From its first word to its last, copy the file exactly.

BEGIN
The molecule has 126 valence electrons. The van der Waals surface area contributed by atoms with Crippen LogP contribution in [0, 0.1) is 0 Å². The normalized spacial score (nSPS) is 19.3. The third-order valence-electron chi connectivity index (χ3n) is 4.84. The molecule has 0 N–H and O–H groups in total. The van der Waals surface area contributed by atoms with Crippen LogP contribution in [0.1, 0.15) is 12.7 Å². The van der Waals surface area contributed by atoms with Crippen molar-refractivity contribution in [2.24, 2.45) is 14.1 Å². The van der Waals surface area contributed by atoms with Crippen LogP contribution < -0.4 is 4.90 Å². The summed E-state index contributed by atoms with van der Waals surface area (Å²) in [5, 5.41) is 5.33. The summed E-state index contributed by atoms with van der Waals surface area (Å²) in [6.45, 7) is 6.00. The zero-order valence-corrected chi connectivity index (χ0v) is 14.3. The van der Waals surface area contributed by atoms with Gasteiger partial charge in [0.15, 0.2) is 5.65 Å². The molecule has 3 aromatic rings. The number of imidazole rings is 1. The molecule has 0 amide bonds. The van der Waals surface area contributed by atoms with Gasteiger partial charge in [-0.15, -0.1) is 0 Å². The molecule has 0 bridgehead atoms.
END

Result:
The molecule has 126 valence electrons. The van der Waals surface area contributed by atoms with Crippen LogP contribution in [0, 0.1) is 0 Å². The normalized spacial score (nSPS) is 19.3. The third-order valence-electron chi connectivity index (χ3n) is 4.84. The molecule has 0 N–H and O–H groups in total. The van der Waals surface area contributed by atoms with Crippen LogP contribution in [0.1, 0.15) is 12.7 Å². The van der Waals surface area contributed by atoms with Crippen molar-refractivity contribution in [2.24, 2.45) is 14.1 Å². The van der Waals surface area contributed by atoms with Crippen LogP contribution < -0.4 is 4.90 Å². The summed E-state index contributed by atoms with van der Waals surface area (Å²) in [5, 5.41) is 5.33. The summed E-state index contributed by atoms with van der Waals surface area (Å²) in [6.45, 7) is 6.00. The zero-order valence-corrected chi connectivity index (χ0v) is 14.3. The van der Waals surface area contributed by atoms with Gasteiger partial charge in [0.15, 0.2) is 5.65 Å². The molecule has 3 aromatic rings. The number of imidazole rings is 1. The molecule has 0 amide bonds. The van der Waals surface area contributed by atoms with Gasteiger partial charge in [-0.15, -0.1) is 0 Å². The molecule has 0 bridgehead atoms.